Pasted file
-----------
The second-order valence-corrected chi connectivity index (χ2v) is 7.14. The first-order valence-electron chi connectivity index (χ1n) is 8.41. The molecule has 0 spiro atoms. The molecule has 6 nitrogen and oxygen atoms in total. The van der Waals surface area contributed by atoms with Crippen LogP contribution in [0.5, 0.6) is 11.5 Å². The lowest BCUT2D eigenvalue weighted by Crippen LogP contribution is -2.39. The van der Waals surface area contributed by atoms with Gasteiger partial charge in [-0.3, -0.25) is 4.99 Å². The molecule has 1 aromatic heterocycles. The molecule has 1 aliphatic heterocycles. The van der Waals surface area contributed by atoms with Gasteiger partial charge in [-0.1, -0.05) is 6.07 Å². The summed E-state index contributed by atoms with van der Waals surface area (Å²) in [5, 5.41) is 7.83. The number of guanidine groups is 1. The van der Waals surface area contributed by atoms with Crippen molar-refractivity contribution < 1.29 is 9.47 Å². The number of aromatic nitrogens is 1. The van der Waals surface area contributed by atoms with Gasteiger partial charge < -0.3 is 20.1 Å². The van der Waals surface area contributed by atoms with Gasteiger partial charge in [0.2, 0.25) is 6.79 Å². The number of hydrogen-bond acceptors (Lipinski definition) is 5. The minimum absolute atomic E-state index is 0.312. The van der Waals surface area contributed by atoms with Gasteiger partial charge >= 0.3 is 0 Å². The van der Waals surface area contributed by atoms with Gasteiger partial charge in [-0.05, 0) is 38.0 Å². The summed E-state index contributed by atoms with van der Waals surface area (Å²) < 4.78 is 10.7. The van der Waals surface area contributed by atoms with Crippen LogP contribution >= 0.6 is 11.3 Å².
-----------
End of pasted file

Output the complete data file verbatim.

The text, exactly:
The second-order valence-corrected chi connectivity index (χ2v) is 7.14. The first-order valence-electron chi connectivity index (χ1n) is 8.41. The molecule has 0 spiro atoms. The molecule has 6 nitrogen and oxygen atoms in total. The van der Waals surface area contributed by atoms with Crippen LogP contribution in [0.5, 0.6) is 11.5 Å². The lowest BCUT2D eigenvalue weighted by Crippen LogP contribution is -2.39. The van der Waals surface area contributed by atoms with Gasteiger partial charge in [-0.3, -0.25) is 4.99 Å². The molecule has 1 aromatic heterocycles. The molecule has 1 aliphatic heterocycles. The van der Waals surface area contributed by atoms with Gasteiger partial charge in [-0.1, -0.05) is 6.07 Å². The summed E-state index contributed by atoms with van der Waals surface area (Å²) in [5, 5.41) is 7.83. The number of guanidine groups is 1. The van der Waals surface area contributed by atoms with Crippen molar-refractivity contribution < 1.29 is 9.47 Å². The number of aromatic nitrogens is 1. The van der Waals surface area contributed by atoms with Gasteiger partial charge < -0.3 is 20.1 Å². The van der Waals surface area contributed by atoms with Gasteiger partial charge in [0.2, 0.25) is 6.79 Å². The number of hydrogen-bond acceptors (Lipinski definition) is 5. The minimum absolute atomic E-state index is 0.312. The van der Waals surface area contributed by atoms with Gasteiger partial charge >= 0.3 is 0 Å². The van der Waals surface area contributed by atoms with Gasteiger partial charge in [-0.05, 0) is 38.0 Å². The summed E-state index contributed by atoms with van der Waals surface area (Å²) < 4.78 is 10.7. The van der Waals surface area contributed by atoms with Crippen LogP contribution >= 0.6 is 11.3 Å².